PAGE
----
HomeMobile EuropeOpinion: LTE – damp squib or slow burning fuse?

    Opinion: LTE – damp squib or slow burning fuse?


    After all of the buzz over the past couple of years, at the end of 2009 TeliaSonera launched the world's first commercial LTE network in Oslo, Norway and Stockholm, Sweden.  Four more operators are lining up to launch their own LTE services this year. So what will the mobile data scene look like in a couple of years, asks Scott Siegler, Senior Analyst, Mobility Infrastructure, Dell'Oro Group.

    There is little doubt about the public's hunger for mobile data services – the traffic continues to double year on year and is forecast to reach nearly 4 billion gigabits per month by 2014 – and LTE promises peak data rates exceeding 100Mbps, as compared to the best current HSPA+ peak rate of 42 Mbps.

    Does that mean it's ‘all systems go' for the new technology? That no self-respecting mobile carrier will be without an LTE service for fear of being left behind in the competition for customers? The answer is no – and any claim that LTE will be sweeping all before it in two or three years time is simply setting the stage for LTE being seen as a damp squib that failed to live up to expectations.

    Don't be carried away by the excitement of the new technology and its potential. There are several challenges still to be addressed, and beyond that there are sound business reasons for holding back on LTE deployment, as I will explain. There is no doubt that LTE is the future for mobile telephony, but it is better to think in terms of a slow burning fuse for the next couple of years.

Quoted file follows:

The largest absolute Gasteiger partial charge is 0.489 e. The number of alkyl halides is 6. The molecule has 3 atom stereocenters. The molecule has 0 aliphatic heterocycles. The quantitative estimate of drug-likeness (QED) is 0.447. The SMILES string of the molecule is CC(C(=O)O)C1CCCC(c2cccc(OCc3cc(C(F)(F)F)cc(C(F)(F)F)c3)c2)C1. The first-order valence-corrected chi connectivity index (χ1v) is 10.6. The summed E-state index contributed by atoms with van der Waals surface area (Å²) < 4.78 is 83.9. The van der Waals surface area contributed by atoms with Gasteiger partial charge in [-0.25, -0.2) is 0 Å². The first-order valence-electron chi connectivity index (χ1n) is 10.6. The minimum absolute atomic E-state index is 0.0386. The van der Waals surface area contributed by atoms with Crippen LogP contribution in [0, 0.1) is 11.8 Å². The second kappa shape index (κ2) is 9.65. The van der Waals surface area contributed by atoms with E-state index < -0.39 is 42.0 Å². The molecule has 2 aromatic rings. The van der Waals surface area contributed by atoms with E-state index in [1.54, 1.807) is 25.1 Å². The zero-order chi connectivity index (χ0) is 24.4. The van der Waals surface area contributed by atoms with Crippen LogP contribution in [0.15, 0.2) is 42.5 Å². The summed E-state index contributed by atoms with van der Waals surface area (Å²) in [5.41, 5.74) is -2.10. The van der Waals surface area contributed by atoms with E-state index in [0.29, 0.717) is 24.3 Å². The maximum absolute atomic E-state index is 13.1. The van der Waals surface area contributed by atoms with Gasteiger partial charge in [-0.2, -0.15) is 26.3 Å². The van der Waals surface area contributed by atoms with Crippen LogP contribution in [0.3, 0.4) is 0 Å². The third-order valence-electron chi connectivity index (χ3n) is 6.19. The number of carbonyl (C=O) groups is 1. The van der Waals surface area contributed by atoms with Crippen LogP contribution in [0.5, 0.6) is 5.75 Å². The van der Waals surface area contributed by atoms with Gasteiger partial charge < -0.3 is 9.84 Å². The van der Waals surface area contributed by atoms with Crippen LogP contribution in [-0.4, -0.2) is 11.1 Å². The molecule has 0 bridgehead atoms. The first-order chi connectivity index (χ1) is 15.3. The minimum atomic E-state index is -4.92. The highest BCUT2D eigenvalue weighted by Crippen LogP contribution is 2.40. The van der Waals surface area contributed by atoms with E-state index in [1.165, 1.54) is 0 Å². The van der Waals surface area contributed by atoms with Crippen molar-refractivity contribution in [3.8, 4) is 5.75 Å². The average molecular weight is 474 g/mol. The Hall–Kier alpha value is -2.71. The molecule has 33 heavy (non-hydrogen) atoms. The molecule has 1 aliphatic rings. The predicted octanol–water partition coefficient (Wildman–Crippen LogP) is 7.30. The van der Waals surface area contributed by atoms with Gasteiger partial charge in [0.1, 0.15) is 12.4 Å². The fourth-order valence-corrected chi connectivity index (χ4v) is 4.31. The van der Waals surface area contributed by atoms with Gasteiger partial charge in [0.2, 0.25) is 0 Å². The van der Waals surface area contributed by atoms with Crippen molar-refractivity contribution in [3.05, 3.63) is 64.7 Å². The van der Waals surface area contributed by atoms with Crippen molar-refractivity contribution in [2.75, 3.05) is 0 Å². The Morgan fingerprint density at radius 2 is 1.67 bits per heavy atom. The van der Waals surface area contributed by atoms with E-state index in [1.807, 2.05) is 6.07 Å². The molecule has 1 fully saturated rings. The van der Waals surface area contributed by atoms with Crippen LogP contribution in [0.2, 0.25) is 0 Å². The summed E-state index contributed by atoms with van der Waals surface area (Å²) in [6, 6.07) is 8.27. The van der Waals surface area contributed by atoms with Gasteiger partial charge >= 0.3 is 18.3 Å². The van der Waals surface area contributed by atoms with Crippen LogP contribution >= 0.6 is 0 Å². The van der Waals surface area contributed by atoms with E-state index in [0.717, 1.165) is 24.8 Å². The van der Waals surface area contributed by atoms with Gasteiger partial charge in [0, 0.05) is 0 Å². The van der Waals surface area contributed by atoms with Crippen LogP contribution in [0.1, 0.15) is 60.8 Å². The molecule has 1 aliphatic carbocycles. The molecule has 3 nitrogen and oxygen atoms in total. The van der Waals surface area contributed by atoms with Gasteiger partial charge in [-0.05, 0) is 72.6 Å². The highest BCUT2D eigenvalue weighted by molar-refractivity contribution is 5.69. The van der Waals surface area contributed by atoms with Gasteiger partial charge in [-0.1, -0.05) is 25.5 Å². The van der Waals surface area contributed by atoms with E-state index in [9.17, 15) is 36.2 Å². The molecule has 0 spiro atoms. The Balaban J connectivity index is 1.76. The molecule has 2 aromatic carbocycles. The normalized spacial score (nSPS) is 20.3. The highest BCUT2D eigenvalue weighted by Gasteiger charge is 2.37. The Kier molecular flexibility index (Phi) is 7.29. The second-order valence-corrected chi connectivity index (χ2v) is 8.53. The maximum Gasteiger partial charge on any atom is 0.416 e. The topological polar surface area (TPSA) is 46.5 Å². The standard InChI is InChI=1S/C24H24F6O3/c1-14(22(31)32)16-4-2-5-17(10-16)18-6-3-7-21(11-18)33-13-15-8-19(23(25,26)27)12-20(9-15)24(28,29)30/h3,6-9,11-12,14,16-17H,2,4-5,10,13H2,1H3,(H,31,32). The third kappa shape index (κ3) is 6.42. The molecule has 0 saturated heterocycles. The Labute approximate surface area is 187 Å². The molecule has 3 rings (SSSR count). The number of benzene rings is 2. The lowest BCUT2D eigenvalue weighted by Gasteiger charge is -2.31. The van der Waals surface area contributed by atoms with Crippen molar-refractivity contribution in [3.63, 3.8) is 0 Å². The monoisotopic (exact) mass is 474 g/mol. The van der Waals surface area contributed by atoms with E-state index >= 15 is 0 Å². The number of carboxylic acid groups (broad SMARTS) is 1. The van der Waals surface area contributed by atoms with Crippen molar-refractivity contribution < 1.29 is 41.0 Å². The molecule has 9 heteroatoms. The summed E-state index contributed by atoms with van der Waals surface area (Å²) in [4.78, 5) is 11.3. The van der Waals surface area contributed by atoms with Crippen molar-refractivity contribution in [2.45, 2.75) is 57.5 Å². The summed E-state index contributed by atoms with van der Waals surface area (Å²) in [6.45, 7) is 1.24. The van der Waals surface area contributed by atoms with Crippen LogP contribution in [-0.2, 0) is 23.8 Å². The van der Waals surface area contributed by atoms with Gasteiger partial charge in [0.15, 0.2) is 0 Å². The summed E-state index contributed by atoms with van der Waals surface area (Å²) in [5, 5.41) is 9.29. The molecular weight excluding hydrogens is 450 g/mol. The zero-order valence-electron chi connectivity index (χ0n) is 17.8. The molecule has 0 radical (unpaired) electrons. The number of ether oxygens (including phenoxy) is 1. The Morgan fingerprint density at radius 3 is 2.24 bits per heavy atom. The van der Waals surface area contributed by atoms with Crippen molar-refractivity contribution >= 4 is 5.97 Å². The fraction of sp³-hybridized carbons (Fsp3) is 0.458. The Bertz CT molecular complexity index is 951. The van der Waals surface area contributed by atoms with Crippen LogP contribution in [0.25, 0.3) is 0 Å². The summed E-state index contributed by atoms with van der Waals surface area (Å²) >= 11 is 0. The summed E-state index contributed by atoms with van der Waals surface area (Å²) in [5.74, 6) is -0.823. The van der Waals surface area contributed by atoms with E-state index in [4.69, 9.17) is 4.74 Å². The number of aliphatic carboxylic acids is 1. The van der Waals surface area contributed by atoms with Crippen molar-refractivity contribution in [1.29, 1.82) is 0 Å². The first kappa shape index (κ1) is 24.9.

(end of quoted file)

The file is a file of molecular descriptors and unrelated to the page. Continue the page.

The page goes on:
For a start, we face the classic chicken and egg situation: who wants to invest in launching a costly new service when there are so few devices on the market to utilize it? And who wants to invest in making LTE-ready user equipment when there are so few services available? It is one thing to launch a few pilot services, but quite another to allow time for the whole ecosystem – including the radio access network, the packet core network and the LTE-enabled handsets and devices – to be developed,  rolled out and to reach critical mass. Many operators are delaying LTE until a diverse set of devices is available to attract subscribers. The only LTE devices currently in the pipeline are data cards and dongles, with LTE handsets not expected until 2011 at the earliest, and more likely in 2012 on account of the need to pack